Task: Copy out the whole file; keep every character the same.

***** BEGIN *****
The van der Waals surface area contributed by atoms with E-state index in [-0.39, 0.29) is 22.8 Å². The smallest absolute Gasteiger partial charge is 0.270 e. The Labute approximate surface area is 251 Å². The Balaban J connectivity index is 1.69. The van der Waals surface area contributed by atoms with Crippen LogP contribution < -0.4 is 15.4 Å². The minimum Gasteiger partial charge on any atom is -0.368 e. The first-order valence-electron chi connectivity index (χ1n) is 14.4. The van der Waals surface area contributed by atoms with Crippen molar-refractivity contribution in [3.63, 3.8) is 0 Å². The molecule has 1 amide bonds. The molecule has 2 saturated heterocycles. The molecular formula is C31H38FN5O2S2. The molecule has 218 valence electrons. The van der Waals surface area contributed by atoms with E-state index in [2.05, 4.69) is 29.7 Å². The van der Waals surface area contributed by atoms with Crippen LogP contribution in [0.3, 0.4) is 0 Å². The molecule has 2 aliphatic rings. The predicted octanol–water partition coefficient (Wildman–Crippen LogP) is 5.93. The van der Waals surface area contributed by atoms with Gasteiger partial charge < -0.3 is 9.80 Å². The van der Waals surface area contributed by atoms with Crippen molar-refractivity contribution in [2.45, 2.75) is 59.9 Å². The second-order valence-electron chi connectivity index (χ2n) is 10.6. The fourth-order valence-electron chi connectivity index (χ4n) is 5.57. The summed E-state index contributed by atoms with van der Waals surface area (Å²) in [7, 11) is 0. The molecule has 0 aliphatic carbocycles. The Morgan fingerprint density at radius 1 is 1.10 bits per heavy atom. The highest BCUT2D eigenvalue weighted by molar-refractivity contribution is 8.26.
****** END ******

The van der Waals surface area contributed by atoms with E-state index in [-0.39, 0.29) is 22.8 Å². The smallest absolute Gasteiger partial charge is 0.270 e. The Labute approximate surface area is 251 Å². The Balaban J connectivity index is 1.69. The van der Waals surface area contributed by atoms with Crippen LogP contribution < -0.4 is 15.4 Å². The minimum Gasteiger partial charge on any atom is -0.368 e. The first-order valence-electron chi connectivity index (χ1n) is 14.4. The van der Waals surface area contributed by atoms with Crippen molar-refractivity contribution in [3.63, 3.8) is 0 Å². The molecule has 1 amide bonds. The molecule has 2 saturated heterocycles. The molecular formula is C31H38FN5O2S2. The molecule has 218 valence electrons. The van der Waals surface area contributed by atoms with E-state index in [2.05, 4.69) is 29.7 Å². The van der Waals surface area contributed by atoms with Crippen LogP contribution in [0.3, 0.4) is 0 Å². The molecule has 2 aliphatic rings. The predicted octanol–water partition coefficient (Wildman–Crippen LogP) is 5.93. The van der Waals surface area contributed by atoms with Gasteiger partial charge < -0.3 is 9.80 Å². The van der Waals surface area contributed by atoms with Crippen molar-refractivity contribution in [2.45, 2.75) is 59.9 Å². The second-order valence-electron chi connectivity index (χ2n) is 10.6. The fourth-order valence-electron chi connectivity index (χ4n) is 5.57. The summed E-state index contributed by atoms with van der Waals surface area (Å²) in [7, 11) is 0. The molecule has 0 aliphatic carbocycles. The Morgan fingerprint density at radius 1 is 1.10 bits per heavy atom. The highest BCUT2D eigenvalue weighted by molar-refractivity contribution is 8.26.